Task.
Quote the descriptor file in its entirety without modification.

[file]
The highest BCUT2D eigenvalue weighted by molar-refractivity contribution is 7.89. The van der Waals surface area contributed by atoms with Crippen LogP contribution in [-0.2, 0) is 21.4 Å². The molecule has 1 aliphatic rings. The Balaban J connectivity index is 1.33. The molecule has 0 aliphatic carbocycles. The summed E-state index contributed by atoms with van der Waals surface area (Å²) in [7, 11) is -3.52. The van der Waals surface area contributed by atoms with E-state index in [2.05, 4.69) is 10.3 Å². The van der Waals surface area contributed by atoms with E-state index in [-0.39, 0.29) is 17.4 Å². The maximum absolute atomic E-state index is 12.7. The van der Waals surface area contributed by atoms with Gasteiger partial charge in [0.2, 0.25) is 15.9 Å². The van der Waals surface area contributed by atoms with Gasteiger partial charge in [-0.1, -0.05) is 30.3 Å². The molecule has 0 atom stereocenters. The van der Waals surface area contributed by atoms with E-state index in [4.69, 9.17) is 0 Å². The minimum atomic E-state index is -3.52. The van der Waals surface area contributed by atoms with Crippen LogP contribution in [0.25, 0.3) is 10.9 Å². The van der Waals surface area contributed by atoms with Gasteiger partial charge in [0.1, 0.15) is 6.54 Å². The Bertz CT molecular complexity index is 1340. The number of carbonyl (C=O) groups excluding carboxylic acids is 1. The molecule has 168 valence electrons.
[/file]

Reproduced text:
The highest BCUT2D eigenvalue weighted by molar-refractivity contribution is 7.89. The van der Waals surface area contributed by atoms with Crippen LogP contribution in [-0.2, 0) is 21.4 Å². The molecule has 1 aliphatic rings. The Balaban J connectivity index is 1.33. The molecule has 0 aliphatic carbocycles. The summed E-state index contributed by atoms with van der Waals surface area (Å²) in [7, 11) is -3.52. The van der Waals surface area contributed by atoms with E-state index in [2.05, 4.69) is 10.3 Å². The van der Waals surface area contributed by atoms with E-state index in [-0.39, 0.29) is 17.4 Å². The maximum absolute atomic E-state index is 12.7. The van der Waals surface area contributed by atoms with Gasteiger partial charge in [0.2, 0.25) is 15.9 Å². The van der Waals surface area contributed by atoms with Gasteiger partial charge in [-0.1, -0.05) is 30.3 Å². The molecule has 0 atom stereocenters. The van der Waals surface area contributed by atoms with E-state index in [4.69, 9.17) is 0 Å². The minimum atomic E-state index is -3.52. The van der Waals surface area contributed by atoms with Crippen LogP contribution in [0.25, 0.3) is 10.9 Å². The van der Waals surface area contributed by atoms with Gasteiger partial charge in [0.1, 0.15) is 6.54 Å². The Bertz CT molecular complexity index is 1340. The number of carbonyl (C=O) groups excluding carboxylic acids is 1. The molecule has 168 valence electrons.